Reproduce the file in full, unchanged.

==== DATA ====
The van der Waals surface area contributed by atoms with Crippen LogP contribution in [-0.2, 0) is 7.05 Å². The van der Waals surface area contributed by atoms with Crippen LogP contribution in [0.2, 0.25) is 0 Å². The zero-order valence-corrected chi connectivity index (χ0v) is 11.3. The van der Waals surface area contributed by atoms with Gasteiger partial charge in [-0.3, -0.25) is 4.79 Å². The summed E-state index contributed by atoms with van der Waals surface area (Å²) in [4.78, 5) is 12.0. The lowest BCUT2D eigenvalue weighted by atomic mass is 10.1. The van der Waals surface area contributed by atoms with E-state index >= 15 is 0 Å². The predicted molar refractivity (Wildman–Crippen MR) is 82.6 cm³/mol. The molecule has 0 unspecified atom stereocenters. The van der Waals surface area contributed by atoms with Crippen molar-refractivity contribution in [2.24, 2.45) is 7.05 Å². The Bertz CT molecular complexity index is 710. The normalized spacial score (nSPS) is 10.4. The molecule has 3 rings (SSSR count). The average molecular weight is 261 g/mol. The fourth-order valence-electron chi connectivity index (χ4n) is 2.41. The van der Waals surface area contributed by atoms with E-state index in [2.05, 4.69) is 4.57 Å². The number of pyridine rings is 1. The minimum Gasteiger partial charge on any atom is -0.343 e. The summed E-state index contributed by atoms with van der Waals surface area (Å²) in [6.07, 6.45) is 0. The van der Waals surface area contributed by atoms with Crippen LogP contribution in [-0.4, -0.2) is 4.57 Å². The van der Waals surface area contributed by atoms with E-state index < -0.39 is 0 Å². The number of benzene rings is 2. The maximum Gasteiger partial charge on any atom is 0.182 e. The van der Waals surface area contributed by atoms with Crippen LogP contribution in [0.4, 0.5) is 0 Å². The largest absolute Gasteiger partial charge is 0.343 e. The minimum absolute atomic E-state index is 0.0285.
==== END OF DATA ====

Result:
The van der Waals surface area contributed by atoms with Crippen LogP contribution in [-0.2, 0) is 7.05 Å². The van der Waals surface area contributed by atoms with Crippen LogP contribution in [0.2, 0.25) is 0 Å². The zero-order valence-corrected chi connectivity index (χ0v) is 11.3. The van der Waals surface area contributed by atoms with Gasteiger partial charge in [-0.3, -0.25) is 4.79 Å². The summed E-state index contributed by atoms with van der Waals surface area (Å²) in [4.78, 5) is 12.0. The lowest BCUT2D eigenvalue weighted by atomic mass is 10.1. The van der Waals surface area contributed by atoms with E-state index >= 15 is 0 Å². The predicted molar refractivity (Wildman–Crippen MR) is 82.6 cm³/mol. The molecule has 0 unspecified atom stereocenters. The van der Waals surface area contributed by atoms with Crippen molar-refractivity contribution in [2.24, 2.45) is 7.05 Å². The Bertz CT molecular complexity index is 710. The normalized spacial score (nSPS) is 10.4. The molecule has 3 rings (SSSR count). The average molecular weight is 261 g/mol. The fourth-order valence-electron chi connectivity index (χ4n) is 2.41. The van der Waals surface area contributed by atoms with E-state index in [2.05, 4.69) is 4.57 Å². The number of pyridine rings is 1. The minimum Gasteiger partial charge on any atom is -0.343 e. The summed E-state index contributed by atoms with van der Waals surface area (Å²) in [6.07, 6.45) is 0. The van der Waals surface area contributed by atoms with Crippen LogP contribution in [-0.4, -0.2) is 4.57 Å². The van der Waals surface area contributed by atoms with E-state index < -0.39 is 0 Å². The number of benzene rings is 2. The maximum Gasteiger partial charge on any atom is 0.182 e. The van der Waals surface area contributed by atoms with Crippen LogP contribution in [0.4, 0.5) is 0 Å². The largest absolute Gasteiger partial charge is 0.343 e. The minimum absolute atomic E-state index is 0.0285.